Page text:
Veneers and crowns are both dental restoration methods that can improve the look and function of your teeth. The main difference is that a veneer covers only the front of your tooth and a crown covers the entire tooth.
Dental restoration procedures are costly, so it’s important to know which one may be best for you. Although the procedures are different, both have good success rates.
Here’s a look at the differences between veneers and crowns, the pros and cons of each, and how they’re used.
A veneer is a very thin layer of porcelain or other materials, about 1 millimeter (mm) in thickness, that’s bonded to the front of your existing tooth.
A crown is about 2 mm in thickness and covers the whole tooth. It can be all porcelain, porcelain fused to a metal alloy (PFM), or an all-metal alloy.
Whether a veneer or a crown is right for you will depend on the condition of your teeth and what you’re trying to fix. Common conditions for restoration are:
Both crowns and veneers are color matched to your teeth, except for all-metal crowns.
A veneer covers only the front surface of your tooth. They’re not as invasive as crowns, because the preparation leaves more of your original tooth intact.
About half a millimeter of the enamel on the front of the tooth is ground down to roughen the surface for bonding the veneer. Some newer types of veneers don’t need as much grinding of the tooth surface. You may need a local anesthetic for this, because the grinding may be painful.
For a veneer to work properly, your tooth has to have enough enamel on it for a veneer to bond to it.
A crown covers the entire tooth. With a crown, more of the tooth needs to be filed or ground down to prepare for the crown placement.
If you have tooth decay, your dentist will remove the decayed part of the tooth before making the crown. In this case, your tooth may need to be built up to support the crown.
Your tooth may also need to be built up if it’s damaged. You may have a local anesthetic for this procedure.
If your tooth has a large filling, a root canal, or is very worn or cracked, a crown is likely the best option.
If your tooth is basically intact and the restoration is for cosmetic purposes, a veneer may be the best option. Veneers can also be used for minor shape corrections.
Veneers and crowns can be costly. Individual costs vary, depending on the size of your tooth, where it is in your mouth, and the average prices in your area.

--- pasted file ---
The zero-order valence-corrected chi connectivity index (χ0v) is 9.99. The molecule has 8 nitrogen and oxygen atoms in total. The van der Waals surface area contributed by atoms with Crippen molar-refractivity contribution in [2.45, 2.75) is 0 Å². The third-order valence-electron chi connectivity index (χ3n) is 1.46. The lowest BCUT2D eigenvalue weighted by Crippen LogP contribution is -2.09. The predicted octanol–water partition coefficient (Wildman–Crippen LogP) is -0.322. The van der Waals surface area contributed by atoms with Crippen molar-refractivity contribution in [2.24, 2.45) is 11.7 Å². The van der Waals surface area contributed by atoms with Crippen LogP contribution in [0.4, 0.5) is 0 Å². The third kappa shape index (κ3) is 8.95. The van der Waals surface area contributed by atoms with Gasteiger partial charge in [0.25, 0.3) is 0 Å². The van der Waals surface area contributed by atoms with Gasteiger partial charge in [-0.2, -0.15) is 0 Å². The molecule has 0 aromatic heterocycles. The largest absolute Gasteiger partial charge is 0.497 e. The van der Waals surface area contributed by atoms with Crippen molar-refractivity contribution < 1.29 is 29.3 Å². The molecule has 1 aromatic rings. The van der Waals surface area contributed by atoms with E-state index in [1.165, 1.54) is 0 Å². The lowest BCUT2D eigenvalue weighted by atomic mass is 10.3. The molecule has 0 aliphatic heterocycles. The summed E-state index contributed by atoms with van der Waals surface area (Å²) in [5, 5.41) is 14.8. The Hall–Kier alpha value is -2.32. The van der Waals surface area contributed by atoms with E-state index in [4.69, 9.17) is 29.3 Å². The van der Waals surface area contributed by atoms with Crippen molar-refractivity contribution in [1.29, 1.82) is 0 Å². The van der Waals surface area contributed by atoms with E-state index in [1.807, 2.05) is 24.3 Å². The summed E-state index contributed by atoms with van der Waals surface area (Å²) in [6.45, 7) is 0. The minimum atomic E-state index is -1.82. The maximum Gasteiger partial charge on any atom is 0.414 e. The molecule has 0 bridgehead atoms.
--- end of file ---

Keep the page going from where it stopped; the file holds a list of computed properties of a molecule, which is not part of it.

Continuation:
Most dental insurance programs won’t cover cosmetic dentistry. Also, most dental plans have a maximum annual limit of coverage. Check with your insurance company to see what they’ll cover.
According to the American Cosmetic Dentistry organization, the cost for a veneer can range between $925 to $2,500 per tooth.
Porcelain veneers are more expensive than composite veneers, but they last longer, according to the Consumer Guide to Dentistry. The price of composite veneers ranges from $250 to $1,500 per tooth.
The cost of a crown varies by the material used to make the crown, the amount of prep work needed, and the size of the tooth.
According to the Consumer Guide to Dentistry, crowns can range in price from $1,000 to $3,500 per tooth. This figure doesn’t include other procedures such as core buildup or root canals that might be needed before the crown is made.
Porcelain and ceramic crowns tend to be slightly more expensive than all-metal crowns.
Ways to save
Ask your dentist if they have a budget or payment plan, or if you can space out your payments over one or two years without interest.
Dental prices in your area may vary. Call other local dentists to see if there are better options.
If you live near a university with a dental school, you may be able to find a dental clinic where supervised dental students perform dental procedures for crowns, veneers, and other dental needs at reduced rates.
- They may be more aesthetically pleasing than crowns in the long run, because they don’t show a gum margin after several years, as crowns sometimes do.
- Some veneers don’t require a lot of trimming, so more of your healthy natural tooth remains.
- Teeth with veneers have minimal movement.
- All of the tooth is covered, so your tooth is more protected from decay.
- Porcelain crowns look and feel just like your natural teeth.
- Crowns are relatively permanent and don’t have to be removed for cleaning as dentures do.
- Dental insurance may cover a portion of the cost of a crown.
You’ll want to know at the outset how much your crown or veneer is going to cost, and how much, if anything, your insurance will pay toward the cost. You’ll also want to know about your dentist’s experience with both procedures.
Other questions for your dentist depend on your particular needs, but some questions you may want to ask include the following:
- Are there other options to consider, such as dentures or implants?
- How long do you expect my veneer or crown material to last?
- Will the initial cost cover subsequent visits if the crown fit isn’t right?
- Will I need to wear a mouth guard?
- Do you recommend any special care for the veneer or crown?
Both veneers and crowns can improve your smile and the function of your teeth. Both are costly procedures, especially when more than one tooth is involved.
Veneers are used when you want cosmetic improvement, like covering crooked or chipped teeth, especially your front teeth.
Crowns are used when the tooth has a lot of decay or is broken or needs a root canal. Crowns may also be more appropriate when you need to brace adjoining teeth.
Getting regular dental checkups and practicing good dental hygiene are vital for maintaining your veneer or crown and the rest of your teeth.